The Entertainment Section, in the parlance of the day, had the military dicked. We wore our hair long, slept in cause we worked at night, and generally made life miserable for the real soldiers, and even for our brethren in leisure, the 03C20's--the guys who handed out towels and volleyballs at the gym. The 03B's and C's were billeted with a bunch of Adjutant General's Office-types, some clerks and librarians and Military Policemen--the people who make the Army run but don't do any shooting. They called us Rear Echelon Mother Fuckers, or REMFS. We were more likely to die in a car crash on the way to Tucson, drunk as skunks in a basket, than in combat.

I think D loathed REMFs, basically. He'd put in twenty years as a soldier in the old brown boot army, had failed to be promoted at some point, had left the military and now, as a civilian, was doing a job he hated, surrounded by people he hated more. It was not a recipe for peace, love, and understanding.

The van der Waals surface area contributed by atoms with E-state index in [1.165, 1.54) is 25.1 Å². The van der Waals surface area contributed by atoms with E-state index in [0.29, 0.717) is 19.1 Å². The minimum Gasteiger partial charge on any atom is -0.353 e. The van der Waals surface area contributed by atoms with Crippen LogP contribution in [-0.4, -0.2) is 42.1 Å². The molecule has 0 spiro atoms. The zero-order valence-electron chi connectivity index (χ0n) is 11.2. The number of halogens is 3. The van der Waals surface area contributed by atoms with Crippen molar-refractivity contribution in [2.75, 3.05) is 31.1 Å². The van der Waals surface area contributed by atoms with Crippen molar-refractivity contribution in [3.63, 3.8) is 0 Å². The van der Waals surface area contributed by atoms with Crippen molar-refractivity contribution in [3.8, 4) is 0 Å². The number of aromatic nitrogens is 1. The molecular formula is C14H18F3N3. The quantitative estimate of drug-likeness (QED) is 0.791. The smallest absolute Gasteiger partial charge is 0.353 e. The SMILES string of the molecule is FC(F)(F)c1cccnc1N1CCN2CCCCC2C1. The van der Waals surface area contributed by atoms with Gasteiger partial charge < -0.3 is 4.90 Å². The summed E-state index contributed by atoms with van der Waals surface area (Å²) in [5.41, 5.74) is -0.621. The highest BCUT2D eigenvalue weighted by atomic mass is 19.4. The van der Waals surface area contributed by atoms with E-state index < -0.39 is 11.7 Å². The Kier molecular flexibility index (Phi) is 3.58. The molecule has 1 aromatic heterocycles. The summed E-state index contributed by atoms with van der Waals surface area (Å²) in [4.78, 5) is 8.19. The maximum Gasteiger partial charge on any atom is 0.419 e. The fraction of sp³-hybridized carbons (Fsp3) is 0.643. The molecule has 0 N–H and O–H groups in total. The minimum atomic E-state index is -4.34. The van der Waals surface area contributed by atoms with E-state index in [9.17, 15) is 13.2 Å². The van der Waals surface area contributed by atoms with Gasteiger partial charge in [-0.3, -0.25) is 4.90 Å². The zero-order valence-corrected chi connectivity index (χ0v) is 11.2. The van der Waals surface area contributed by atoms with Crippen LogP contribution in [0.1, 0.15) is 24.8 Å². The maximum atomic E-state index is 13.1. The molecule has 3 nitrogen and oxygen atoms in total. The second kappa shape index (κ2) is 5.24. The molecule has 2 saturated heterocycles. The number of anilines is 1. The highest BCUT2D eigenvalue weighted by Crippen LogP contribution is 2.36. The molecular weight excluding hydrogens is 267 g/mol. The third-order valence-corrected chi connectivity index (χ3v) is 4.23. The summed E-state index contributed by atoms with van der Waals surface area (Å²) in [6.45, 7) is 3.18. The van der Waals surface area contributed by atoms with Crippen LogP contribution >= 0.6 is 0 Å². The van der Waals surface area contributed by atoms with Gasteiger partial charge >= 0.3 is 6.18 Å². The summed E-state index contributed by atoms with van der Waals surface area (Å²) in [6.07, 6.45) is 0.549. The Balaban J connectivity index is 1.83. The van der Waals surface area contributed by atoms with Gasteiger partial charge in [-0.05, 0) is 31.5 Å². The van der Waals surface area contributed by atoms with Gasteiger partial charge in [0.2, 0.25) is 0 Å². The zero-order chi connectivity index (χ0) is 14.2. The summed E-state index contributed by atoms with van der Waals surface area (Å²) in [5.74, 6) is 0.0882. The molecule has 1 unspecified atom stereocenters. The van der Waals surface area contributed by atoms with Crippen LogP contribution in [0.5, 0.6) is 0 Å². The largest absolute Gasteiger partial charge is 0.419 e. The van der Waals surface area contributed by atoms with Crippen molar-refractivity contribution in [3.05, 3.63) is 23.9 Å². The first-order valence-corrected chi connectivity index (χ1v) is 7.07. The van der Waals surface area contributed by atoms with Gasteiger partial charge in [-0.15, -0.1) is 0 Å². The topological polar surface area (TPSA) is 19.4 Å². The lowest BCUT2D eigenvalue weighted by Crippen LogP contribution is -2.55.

In the greater scheme of things the Entertainment Section existed to piss D off. Artists and musicians, potheads and drunks, these were not the sort of people the military gives too much latitude. But the Table of Allotment said the garrison at Fort Huachuca must have Entertainment, and there we were--at the height of the Vietnam War--producing and directing plays, requisitioning lightboards and sound equipment, all according to the TOA.

D tried to run his section like a real military operation, but it was hopeless and he knew it. He chain-smoked and drank coffee all day, anxiously trying to keep things under control in his Type-A personality sort of way. It was a fool's errand. He was a prisoner to the regulations. And so were we all.

The other guys in the billet liked to party. Army life was like one continuous New Year's Eve for them, and after about a week they got pissed at me cause I never went out. The fact of course was that I was still sick, but these fun-loving bastards, these master cooze-hounds bloody well kidnapped me one night, just before Christmas. I was trying to get a little rest, cause D was having a Christmas party later that night and attendance was mandatory for all the 03B's. These guys came up to my bunk, ignored my sickly protests, threw a blanket over my head and gleefully carried me bodily down the stairs to their car.